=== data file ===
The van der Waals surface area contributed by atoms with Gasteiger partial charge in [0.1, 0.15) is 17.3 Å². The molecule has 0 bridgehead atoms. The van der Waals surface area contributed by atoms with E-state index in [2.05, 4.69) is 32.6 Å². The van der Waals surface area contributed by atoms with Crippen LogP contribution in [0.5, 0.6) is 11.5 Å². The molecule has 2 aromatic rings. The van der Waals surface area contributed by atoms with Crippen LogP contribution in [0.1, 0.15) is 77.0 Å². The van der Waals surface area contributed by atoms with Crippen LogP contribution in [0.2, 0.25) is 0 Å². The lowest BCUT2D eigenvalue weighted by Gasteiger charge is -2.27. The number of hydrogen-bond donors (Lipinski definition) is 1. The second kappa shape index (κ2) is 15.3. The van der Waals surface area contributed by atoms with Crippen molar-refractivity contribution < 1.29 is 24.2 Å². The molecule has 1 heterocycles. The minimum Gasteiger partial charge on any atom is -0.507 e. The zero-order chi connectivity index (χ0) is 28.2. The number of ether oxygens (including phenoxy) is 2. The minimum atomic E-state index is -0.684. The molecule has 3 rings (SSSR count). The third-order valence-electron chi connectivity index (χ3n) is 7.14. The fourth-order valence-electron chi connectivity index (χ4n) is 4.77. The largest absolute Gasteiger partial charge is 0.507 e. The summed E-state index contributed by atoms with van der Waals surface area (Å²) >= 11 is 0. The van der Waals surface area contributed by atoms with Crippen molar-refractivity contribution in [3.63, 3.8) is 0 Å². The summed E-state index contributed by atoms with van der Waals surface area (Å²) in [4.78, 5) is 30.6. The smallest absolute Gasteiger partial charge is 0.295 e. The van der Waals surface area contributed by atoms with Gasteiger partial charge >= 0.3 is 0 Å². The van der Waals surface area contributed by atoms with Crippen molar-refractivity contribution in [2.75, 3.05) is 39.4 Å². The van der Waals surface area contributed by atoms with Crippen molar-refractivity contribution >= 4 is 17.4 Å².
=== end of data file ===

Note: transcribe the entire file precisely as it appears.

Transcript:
The van der Waals surface area contributed by atoms with Gasteiger partial charge in [0.1, 0.15) is 17.3 Å². The molecule has 0 bridgehead atoms. The van der Waals surface area contributed by atoms with E-state index in [2.05, 4.69) is 32.6 Å². The van der Waals surface area contributed by atoms with Crippen LogP contribution in [0.5, 0.6) is 11.5 Å². The molecule has 2 aromatic rings. The van der Waals surface area contributed by atoms with Crippen LogP contribution in [0.1, 0.15) is 77.0 Å². The van der Waals surface area contributed by atoms with Crippen LogP contribution in [0.2, 0.25) is 0 Å². The lowest BCUT2D eigenvalue weighted by Gasteiger charge is -2.27. The number of hydrogen-bond donors (Lipinski definition) is 1. The second kappa shape index (κ2) is 15.3. The van der Waals surface area contributed by atoms with Crippen molar-refractivity contribution < 1.29 is 24.2 Å². The molecule has 1 heterocycles. The minimum Gasteiger partial charge on any atom is -0.507 e. The zero-order chi connectivity index (χ0) is 28.2. The number of ether oxygens (including phenoxy) is 2. The minimum atomic E-state index is -0.684. The molecule has 3 rings (SSSR count). The third-order valence-electron chi connectivity index (χ3n) is 7.14. The fourth-order valence-electron chi connectivity index (χ4n) is 4.77. The largest absolute Gasteiger partial charge is 0.507 e. The summed E-state index contributed by atoms with van der Waals surface area (Å²) >= 11 is 0. The van der Waals surface area contributed by atoms with Crippen molar-refractivity contribution in [3.63, 3.8) is 0 Å². The summed E-state index contributed by atoms with van der Waals surface area (Å²) in [4.78, 5) is 30.6. The smallest absolute Gasteiger partial charge is 0.295 e. The van der Waals surface area contributed by atoms with Gasteiger partial charge >= 0.3 is 0 Å². The van der Waals surface area contributed by atoms with Crippen molar-refractivity contribution in [2.75, 3.05) is 39.4 Å². The van der Waals surface area contributed by atoms with Crippen molar-refractivity contribution >= 4 is 17.4 Å².